I think there's a few things that have happened.
First, you have to realize that DJ tech is in relative terms, very young. Just look at the first dedicated (not repurposed live desks or broadcast stuff) around in the 80's and they were so basic. The crossfader was a massive revelation and that was around 1984. Then we got EQ's and Pans and then kill switches, then outboard FX units. These were all things that made incredible changes to the very fabric of DJ'ing.
As time went on, even though there were larger changes such as CDJ's and DVS, the basic premise from those first fundamental changes became much lesser increments of change - they've largely been convenience changes (i.e. easier to have more tracks or easier to beatmatch etc) and not really affected the art/craft itself.
It's got the point that "new" kit now is really just bells and whistles and IMO, it reached a critical of critical diminishing returns, where these changes weren't actually adding anything (i.e. pioneer's ever growing list of FX or endless flooding of the market with newer Mk.2 or 3 models which were really BETA product fixes). You then had mixer manufacturers like Innovation doing crazy shit like drum machines built in and transform switches which were moon shot stuff, most of it didn't stick (drum machines) but some did (leds for channel levels, transform buttons etc), and then other brands like Gemini and Numark which made the technology cheaper and more accessible but they didn't really break ground in terms of function.
With the above in mind, we're somewhat plateaued in terms of technology - we have what we need to achieve incredible music and a great DJing experience.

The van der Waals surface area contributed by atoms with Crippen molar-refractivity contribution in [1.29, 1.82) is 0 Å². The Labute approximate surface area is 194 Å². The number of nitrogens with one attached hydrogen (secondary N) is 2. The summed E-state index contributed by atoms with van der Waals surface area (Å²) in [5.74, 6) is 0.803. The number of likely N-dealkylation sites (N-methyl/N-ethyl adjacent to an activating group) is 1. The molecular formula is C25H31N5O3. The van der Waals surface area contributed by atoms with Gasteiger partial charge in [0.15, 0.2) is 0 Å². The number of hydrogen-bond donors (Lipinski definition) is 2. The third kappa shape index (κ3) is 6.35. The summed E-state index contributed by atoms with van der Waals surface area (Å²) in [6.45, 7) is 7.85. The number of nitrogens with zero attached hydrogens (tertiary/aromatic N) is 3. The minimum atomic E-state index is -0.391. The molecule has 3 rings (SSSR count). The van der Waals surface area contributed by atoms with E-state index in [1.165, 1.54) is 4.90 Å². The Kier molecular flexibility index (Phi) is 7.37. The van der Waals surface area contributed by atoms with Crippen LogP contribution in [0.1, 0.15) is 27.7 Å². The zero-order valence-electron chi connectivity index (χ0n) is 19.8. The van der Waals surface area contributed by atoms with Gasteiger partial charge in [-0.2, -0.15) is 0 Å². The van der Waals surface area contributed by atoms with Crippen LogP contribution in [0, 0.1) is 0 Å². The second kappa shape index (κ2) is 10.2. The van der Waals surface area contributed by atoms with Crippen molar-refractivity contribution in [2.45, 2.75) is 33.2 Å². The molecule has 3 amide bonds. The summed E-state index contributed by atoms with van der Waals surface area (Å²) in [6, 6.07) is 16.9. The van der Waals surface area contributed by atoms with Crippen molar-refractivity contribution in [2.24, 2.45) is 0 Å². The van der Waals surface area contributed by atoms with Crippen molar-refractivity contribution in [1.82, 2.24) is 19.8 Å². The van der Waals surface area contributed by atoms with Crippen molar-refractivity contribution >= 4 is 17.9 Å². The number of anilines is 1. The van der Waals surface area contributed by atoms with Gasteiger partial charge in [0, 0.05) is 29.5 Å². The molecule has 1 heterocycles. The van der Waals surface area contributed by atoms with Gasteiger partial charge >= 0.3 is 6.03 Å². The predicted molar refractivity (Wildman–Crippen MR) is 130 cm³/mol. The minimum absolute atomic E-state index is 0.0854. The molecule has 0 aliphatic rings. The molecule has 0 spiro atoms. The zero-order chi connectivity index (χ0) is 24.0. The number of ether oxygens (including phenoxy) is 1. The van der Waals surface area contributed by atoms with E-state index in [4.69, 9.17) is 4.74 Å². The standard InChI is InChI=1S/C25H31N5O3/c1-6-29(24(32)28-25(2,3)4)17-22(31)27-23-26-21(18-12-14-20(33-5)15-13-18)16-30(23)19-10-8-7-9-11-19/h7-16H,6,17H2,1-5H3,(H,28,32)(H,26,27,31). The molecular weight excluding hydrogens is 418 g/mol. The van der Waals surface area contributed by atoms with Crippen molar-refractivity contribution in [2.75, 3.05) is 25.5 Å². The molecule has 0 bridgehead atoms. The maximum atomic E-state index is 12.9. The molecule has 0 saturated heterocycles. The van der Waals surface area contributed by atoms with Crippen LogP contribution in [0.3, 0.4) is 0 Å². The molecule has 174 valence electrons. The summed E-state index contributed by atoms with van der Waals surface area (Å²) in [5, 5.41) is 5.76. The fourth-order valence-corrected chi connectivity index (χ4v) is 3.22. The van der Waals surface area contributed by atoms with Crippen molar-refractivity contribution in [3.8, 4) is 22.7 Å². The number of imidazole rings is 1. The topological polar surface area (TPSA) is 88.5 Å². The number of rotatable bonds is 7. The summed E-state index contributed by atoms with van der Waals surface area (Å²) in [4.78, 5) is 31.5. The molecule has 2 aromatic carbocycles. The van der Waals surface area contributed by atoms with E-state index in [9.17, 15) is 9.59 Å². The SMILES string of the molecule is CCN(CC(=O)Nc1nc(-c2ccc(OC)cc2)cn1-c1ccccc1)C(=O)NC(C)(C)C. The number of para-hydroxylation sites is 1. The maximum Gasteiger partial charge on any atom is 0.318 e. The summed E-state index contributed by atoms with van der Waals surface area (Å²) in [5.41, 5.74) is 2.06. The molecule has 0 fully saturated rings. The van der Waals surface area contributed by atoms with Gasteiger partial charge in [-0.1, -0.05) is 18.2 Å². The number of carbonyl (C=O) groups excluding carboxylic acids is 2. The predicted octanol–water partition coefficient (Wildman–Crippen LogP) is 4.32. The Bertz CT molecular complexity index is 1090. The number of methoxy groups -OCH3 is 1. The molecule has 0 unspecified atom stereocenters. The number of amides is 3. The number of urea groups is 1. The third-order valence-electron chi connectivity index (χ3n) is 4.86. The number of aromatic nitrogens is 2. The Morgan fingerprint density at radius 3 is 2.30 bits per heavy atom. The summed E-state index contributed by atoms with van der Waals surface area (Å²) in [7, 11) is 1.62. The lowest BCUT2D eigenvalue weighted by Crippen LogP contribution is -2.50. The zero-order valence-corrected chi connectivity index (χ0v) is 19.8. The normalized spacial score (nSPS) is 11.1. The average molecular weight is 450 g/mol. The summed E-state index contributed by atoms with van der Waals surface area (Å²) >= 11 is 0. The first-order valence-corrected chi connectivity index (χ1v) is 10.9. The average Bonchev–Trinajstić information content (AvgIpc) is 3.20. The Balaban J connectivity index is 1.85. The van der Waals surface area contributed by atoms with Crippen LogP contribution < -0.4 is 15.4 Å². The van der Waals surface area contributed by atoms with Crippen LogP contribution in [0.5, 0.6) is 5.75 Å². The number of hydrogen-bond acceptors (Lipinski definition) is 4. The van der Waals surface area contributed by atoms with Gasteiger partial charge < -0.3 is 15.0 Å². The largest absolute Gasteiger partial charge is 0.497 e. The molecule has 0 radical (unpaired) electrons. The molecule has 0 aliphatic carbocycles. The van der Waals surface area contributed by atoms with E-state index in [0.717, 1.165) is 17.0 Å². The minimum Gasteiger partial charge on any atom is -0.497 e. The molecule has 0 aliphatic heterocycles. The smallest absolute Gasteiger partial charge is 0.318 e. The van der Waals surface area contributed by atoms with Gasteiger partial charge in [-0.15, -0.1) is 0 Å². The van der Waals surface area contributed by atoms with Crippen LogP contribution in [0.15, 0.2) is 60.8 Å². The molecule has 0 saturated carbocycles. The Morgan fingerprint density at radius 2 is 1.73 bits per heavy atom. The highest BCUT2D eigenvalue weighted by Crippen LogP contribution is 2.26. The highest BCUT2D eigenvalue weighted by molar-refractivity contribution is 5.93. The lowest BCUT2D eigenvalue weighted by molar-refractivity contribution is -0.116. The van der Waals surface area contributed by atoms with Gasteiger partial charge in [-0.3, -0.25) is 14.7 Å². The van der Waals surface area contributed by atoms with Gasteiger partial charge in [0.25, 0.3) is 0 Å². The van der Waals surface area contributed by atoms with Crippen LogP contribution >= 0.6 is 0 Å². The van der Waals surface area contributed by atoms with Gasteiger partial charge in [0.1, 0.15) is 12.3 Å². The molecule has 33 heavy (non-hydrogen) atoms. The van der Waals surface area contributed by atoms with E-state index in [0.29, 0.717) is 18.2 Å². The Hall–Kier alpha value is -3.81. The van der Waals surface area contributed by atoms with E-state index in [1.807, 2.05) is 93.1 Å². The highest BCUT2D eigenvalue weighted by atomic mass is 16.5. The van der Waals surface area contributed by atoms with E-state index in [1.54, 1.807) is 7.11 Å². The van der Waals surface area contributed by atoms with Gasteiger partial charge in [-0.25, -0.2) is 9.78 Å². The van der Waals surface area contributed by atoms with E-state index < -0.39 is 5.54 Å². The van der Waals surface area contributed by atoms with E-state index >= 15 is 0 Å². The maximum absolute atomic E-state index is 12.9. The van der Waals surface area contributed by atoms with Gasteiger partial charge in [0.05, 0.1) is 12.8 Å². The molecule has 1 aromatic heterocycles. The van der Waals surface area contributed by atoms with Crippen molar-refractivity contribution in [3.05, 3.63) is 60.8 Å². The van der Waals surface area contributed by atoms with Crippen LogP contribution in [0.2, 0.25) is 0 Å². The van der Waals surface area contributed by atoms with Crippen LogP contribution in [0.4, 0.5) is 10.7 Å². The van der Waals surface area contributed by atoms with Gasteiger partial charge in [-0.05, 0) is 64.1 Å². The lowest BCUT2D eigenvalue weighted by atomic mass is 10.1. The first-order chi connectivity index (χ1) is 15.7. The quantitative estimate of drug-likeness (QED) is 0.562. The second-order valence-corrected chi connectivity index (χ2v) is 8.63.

I for instance use a mixer (Vestax PMC 55) that was the pinnacle of engineering for DJ tech at it's peak - it does everything you need and if you need all those bells and whistles, it has the signal flow and I/O to accommodate. The only mixer than has made me interested was the new rane but seeing as I've got a brand new, untouched still boxed PMC55 as a spare, I can't really justify spending $2400+tax on a mixer that has the same functionality but adds a sweep filter.
Pioneer really dug themselves in to a hole by constantly pushing new things that weren't innovative. They also were incredibly bad at listening to people who used their stuff every day like venue engineers and live sound guys and proper working DJ's (not redlining fistpumping jesusposers). They let the marketing dept control their design decision and they paid for it with their company and reputation.
Technics basically nailed it 35 years ago and that design remained unchanged for a good reason as ATX alludes to - when you nail it, don't try to fix what aint broken.
And that's really the state of play. I am interested to see what the new 1200 brings as there seems to be a lot of updated technology to an old design so they may have actually perfect their own mousetrap but time will tell.....
....and even then, it's not like it's going to change the way we mix, is it?
Cue up two records, and mix them, using cuts, fades, EQ and Pan, maybe if your so inclined, sprinkle so fx but unless something changes that fundamental premise, there's won't be any real big new innovations in DJ'ing.